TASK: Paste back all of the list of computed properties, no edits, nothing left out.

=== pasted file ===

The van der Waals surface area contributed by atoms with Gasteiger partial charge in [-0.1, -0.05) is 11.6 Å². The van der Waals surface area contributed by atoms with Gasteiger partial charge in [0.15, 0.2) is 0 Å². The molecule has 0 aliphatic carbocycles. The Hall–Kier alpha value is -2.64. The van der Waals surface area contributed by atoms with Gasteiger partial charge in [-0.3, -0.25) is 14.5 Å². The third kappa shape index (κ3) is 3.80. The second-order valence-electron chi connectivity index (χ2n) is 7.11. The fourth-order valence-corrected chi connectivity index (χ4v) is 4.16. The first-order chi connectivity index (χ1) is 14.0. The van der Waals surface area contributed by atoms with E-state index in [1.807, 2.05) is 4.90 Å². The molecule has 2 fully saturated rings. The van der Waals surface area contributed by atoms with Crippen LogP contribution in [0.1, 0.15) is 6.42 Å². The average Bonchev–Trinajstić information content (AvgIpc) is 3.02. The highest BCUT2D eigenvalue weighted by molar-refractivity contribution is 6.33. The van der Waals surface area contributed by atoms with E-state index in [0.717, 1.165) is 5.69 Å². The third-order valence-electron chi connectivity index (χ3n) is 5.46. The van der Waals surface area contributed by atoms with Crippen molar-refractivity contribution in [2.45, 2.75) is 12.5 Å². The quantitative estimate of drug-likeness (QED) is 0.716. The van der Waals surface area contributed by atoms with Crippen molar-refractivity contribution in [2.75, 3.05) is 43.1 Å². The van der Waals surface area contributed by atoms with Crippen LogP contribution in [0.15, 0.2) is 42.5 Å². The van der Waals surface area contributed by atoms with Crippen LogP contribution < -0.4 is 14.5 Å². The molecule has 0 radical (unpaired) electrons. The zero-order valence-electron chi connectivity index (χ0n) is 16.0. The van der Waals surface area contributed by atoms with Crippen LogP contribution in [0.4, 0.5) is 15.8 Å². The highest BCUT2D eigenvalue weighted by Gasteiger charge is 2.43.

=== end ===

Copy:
The van der Waals surface area contributed by atoms with Gasteiger partial charge in [-0.1, -0.05) is 11.6 Å². The van der Waals surface area contributed by atoms with Gasteiger partial charge in [0.15, 0.2) is 0 Å². The molecule has 0 aliphatic carbocycles. The Hall–Kier alpha value is -2.64. The van der Waals surface area contributed by atoms with Gasteiger partial charge in [-0.3, -0.25) is 14.5 Å². The third kappa shape index (κ3) is 3.80. The second-order valence-electron chi connectivity index (χ2n) is 7.11. The fourth-order valence-corrected chi connectivity index (χ4v) is 4.16. The first-order chi connectivity index (χ1) is 14.0. The van der Waals surface area contributed by atoms with E-state index in [1.807, 2.05) is 4.90 Å². The molecule has 2 fully saturated rings. The van der Waals surface area contributed by atoms with Crippen LogP contribution in [0.1, 0.15) is 6.42 Å². The average Bonchev–Trinajstić information content (AvgIpc) is 3.02. The highest BCUT2D eigenvalue weighted by molar-refractivity contribution is 6.33. The van der Waals surface area contributed by atoms with E-state index in [0.717, 1.165) is 5.69 Å². The third-order valence-electron chi connectivity index (χ3n) is 5.46. The van der Waals surface area contributed by atoms with Crippen molar-refractivity contribution in [2.45, 2.75) is 12.5 Å². The quantitative estimate of drug-likeness (QED) is 0.716. The van der Waals surface area contributed by atoms with Crippen molar-refractivity contribution in [2.75, 3.05) is 43.1 Å². The van der Waals surface area contributed by atoms with Crippen LogP contribution in [0.15, 0.2) is 42.5 Å². The van der Waals surface area contributed by atoms with Crippen LogP contribution < -0.4 is 14.5 Å². The molecule has 0 radical (unpaired) electrons. The zero-order valence-electron chi connectivity index (χ0n) is 16.0. The van der Waals surface area contributed by atoms with Crippen LogP contribution in [0.4, 0.5) is 15.8 Å². The highest BCUT2D eigenvalue weighted by Gasteiger charge is 2.43.